• Documentation may be requested, including:
        • If evacuated, a list of residents and were they went
        • Room temperature logs
        • Fire watch documentation


Here are a few things to consider in examining your emergency preparedness plan, specifically as it relates to snow, ice, and power outages.

  • If there is a loss of the primary power, how will the facility ensure adequate temperatures of the facility will be maintained during the emergency situation?
  • Is the plan feasible?
    • Plan for the worst. Most events do not occur on a sunny Tuesday afternoon and the plan should account for things such as poor weather, road conditions, weekends/holidays, evenings, staff ability to travel to work, and other obstacles that may cause issue during the actual emergency.
  • Are staff knowledgeable of the plan and have access to what is needed in order to implement the plan?
    • Phone numbers, contact persons, contracts.
  • Do staff know what to do during an emergency and know who is in charge? If the administrator is not onsite, who is in charge and does that person know all their duties?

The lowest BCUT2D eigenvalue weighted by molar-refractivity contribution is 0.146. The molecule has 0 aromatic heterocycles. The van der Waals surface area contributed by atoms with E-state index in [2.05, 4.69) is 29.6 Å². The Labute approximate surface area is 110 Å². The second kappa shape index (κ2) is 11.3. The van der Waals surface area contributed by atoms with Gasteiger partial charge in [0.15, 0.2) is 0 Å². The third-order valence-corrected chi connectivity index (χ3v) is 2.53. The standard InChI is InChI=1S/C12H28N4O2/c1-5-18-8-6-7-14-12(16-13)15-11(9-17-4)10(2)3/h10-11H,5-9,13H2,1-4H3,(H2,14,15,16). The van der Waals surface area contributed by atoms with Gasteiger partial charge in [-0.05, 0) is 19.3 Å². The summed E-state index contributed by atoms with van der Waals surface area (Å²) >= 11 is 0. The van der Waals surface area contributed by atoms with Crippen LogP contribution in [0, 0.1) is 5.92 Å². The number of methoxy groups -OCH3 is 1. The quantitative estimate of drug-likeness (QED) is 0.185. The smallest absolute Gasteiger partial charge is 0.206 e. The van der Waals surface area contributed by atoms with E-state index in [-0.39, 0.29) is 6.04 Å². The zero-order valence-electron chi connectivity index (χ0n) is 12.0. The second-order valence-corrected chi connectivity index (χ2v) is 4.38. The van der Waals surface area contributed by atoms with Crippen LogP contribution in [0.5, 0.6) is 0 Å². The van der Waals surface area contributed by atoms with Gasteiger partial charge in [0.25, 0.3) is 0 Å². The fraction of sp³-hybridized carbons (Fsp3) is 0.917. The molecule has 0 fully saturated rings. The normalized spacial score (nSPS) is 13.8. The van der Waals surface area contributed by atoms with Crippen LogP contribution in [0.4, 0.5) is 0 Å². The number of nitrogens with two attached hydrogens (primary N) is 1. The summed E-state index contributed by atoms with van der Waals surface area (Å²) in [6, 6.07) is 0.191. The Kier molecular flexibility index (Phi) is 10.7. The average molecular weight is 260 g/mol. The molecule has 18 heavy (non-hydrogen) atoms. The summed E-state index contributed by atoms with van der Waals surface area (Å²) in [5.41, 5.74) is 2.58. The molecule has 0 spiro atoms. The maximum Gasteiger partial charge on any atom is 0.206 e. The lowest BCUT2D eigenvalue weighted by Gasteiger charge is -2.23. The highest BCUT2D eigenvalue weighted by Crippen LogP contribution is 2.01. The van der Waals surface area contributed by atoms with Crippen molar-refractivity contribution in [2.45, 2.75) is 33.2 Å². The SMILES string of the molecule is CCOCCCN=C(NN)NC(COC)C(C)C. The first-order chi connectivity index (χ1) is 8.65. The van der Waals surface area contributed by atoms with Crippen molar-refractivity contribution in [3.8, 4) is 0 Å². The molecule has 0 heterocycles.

• This may be the DON, but it may also be a charge nurse (or another designated onsite staff)if the event happens in the “middle of the night”. Depending on when the administrator or someone higher up on the order of succession can arrive at the facility, that person (i.e. night charge nurse) may be in charge for an extended amount of time.
  • Is the plan detailed enough?
    • Is there a detailed plan that describes when the residents will evacuate during an emergency? If loss of power, does the plan instruct the staff to start the evacuation prior to the point when the facility is below appropriate air temperatures and to maximize their safety during travel? What is the distance to the emergency evacuation site? What types of roads do they have to traverse, such as “side roads”, bridges, or interstates; all of these roads can have their challenges. Does the facility have more than one contracted emergency site?